17 Dec

drink, drink and be merry, for tomorrow we probably won't die

For years, I’ve had people telling me that I drink “too much”. And if you accept current recommendations as fact, then yes, I do. I like to have a pint on the way home from work, and sometimes have a can or two while relaxing at home. I don’t drive, and I rarely overdo it.

Anyway – I like to know what exactly I’m being accused of, so I tried researching what the limits are, and what happens if you break those limits. I came across some interesting information.

If you search online to find out what the limits are, you’ll see it written in many places as 21 units a week for males, and 14 a week for women. However, those numbers appear to have been pulled out of the air and contribute to “binge drinking” (“A lot of people think they can save up their units until the weekend–we are all guilty of that. . . . That’s where the problem lies.”).

Depending on the country, the limit is anywhere between 14 pints a week (USA) to 28 a week (Australia). Note that 28 is twice 14!

And what happens if you break that limit? According to statistics, people that drink up to five drinks a day have a lower mortality in all cases than people that don’t drink at all.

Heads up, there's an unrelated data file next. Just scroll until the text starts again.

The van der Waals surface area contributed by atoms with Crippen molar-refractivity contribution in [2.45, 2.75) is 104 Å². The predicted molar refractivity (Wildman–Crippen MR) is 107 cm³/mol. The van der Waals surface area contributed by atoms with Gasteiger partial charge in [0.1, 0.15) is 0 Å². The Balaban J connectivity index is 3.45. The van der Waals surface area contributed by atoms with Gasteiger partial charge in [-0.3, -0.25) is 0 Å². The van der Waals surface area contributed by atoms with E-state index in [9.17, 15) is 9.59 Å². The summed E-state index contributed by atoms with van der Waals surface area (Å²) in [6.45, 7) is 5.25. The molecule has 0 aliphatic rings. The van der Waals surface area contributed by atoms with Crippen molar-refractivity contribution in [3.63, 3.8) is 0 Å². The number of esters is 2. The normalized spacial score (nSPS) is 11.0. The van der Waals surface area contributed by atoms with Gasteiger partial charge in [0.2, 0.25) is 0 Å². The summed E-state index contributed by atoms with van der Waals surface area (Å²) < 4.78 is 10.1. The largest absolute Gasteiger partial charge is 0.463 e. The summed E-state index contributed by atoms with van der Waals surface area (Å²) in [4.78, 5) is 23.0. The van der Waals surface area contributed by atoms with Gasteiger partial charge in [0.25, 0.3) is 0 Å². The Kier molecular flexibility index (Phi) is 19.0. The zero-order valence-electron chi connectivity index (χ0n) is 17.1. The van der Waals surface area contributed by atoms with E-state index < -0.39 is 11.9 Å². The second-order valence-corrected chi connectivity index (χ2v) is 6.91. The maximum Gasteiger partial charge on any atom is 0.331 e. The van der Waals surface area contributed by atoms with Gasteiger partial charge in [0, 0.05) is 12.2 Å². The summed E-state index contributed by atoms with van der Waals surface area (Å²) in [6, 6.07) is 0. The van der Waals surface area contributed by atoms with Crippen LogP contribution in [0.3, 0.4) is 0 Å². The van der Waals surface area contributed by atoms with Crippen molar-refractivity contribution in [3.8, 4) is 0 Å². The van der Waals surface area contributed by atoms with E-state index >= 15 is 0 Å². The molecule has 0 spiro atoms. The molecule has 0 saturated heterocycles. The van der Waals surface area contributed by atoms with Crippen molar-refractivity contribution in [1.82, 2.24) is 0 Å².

That’s incredible! To put it in other words, it is safer to have a few pints than to not drink at all. As an example, drinkers have half the risk of heart attack that non-drinkers have.

So, if someone close to you tells you to stop drinking because “it’s bad for you”, but you’re not overdoing it, tell them to back off – they are not in possession of all the facts.

4 thoughts on “drink, drink and be merry, for tomorrow we probably won't die

  1. Interesting. Along your travels did you find anything related to *what* people drink? Is red wine really better than beer or spirits, for instance?

    Cheers! 🙂

  2. Andrew – the pages I read kind of conflicted on it. Apparently wine is drank by fitter people with higher IQs and better diets, but beer is drank by people that are less likely to die of a heart attack.

    Rick – 🙂 To be honest, I think I might need to look more in-depth into the studies – I read one case where the “non-drinkers” included some people who did not drink because of health problems. that kind of think would skew the results in favour of drinkers. I need to check a bit closer.

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